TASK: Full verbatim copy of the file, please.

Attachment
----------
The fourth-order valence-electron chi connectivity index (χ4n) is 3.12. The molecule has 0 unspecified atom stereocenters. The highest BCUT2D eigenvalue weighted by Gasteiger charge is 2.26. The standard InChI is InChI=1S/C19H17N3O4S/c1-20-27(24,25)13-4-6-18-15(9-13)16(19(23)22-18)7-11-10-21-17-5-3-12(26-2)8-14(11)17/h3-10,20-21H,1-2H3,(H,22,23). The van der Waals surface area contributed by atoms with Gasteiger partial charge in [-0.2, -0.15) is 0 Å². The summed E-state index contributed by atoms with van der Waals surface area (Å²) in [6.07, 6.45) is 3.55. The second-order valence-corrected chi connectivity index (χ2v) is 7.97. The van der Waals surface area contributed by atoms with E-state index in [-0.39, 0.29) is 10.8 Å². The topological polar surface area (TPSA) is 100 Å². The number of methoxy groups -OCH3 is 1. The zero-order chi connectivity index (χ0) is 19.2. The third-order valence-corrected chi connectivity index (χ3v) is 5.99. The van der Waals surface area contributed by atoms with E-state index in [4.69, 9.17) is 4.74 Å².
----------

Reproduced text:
The fourth-order valence-electron chi connectivity index (χ4n) is 3.12. The molecule has 0 unspecified atom stereocenters. The highest BCUT2D eigenvalue weighted by Gasteiger charge is 2.26. The standard InChI is InChI=1S/C19H17N3O4S/c1-20-27(24,25)13-4-6-18-15(9-13)16(19(23)22-18)7-11-10-21-17-5-3-12(26-2)8-14(11)17/h3-10,20-21H,1-2H3,(H,22,23). The van der Waals surface area contributed by atoms with Gasteiger partial charge in [-0.2, -0.15) is 0 Å². The summed E-state index contributed by atoms with van der Waals surface area (Å²) in [6.07, 6.45) is 3.55. The second-order valence-corrected chi connectivity index (χ2v) is 7.97. The van der Waals surface area contributed by atoms with E-state index in [-0.39, 0.29) is 10.8 Å². The topological polar surface area (TPSA) is 100 Å². The number of methoxy groups -OCH3 is 1. The zero-order chi connectivity index (χ0) is 19.2. The third-order valence-corrected chi connectivity index (χ3v) is 5.99. The van der Waals surface area contributed by atoms with E-state index in [4.69, 9.17) is 4.74 Å².